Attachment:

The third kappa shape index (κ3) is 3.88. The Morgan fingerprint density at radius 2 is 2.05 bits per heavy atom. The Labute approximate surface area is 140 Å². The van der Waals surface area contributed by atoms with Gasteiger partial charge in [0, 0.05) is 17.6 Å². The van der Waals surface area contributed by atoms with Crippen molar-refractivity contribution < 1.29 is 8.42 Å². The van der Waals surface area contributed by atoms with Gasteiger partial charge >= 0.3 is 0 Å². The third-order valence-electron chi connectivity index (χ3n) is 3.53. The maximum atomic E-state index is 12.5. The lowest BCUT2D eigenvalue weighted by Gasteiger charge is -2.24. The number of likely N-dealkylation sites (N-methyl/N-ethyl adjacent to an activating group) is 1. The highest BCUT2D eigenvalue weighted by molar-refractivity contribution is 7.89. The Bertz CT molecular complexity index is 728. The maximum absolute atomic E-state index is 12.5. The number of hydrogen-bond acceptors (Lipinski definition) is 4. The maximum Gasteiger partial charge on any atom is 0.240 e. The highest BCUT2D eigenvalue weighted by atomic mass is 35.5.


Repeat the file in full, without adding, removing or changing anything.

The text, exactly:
The third kappa shape index (κ3) is 3.88. The Morgan fingerprint density at radius 2 is 2.05 bits per heavy atom. The Labute approximate surface area is 140 Å². The van der Waals surface area contributed by atoms with Gasteiger partial charge in [0, 0.05) is 17.6 Å². The van der Waals surface area contributed by atoms with Crippen molar-refractivity contribution < 1.29 is 8.42 Å². The van der Waals surface area contributed by atoms with Gasteiger partial charge >= 0.3 is 0 Å². The third-order valence-electron chi connectivity index (χ3n) is 3.53. The maximum atomic E-state index is 12.5. The lowest BCUT2D eigenvalue weighted by Gasteiger charge is -2.24. The number of likely N-dealkylation sites (N-methyl/N-ethyl adjacent to an activating group) is 1. The highest BCUT2D eigenvalue weighted by molar-refractivity contribution is 7.89. The Bertz CT molecular complexity index is 728. The maximum absolute atomic E-state index is 12.5. The number of hydrogen-bond acceptors (Lipinski definition) is 4. The maximum Gasteiger partial charge on any atom is 0.240 e. The highest BCUT2D eigenvalue weighted by atomic mass is 35.5.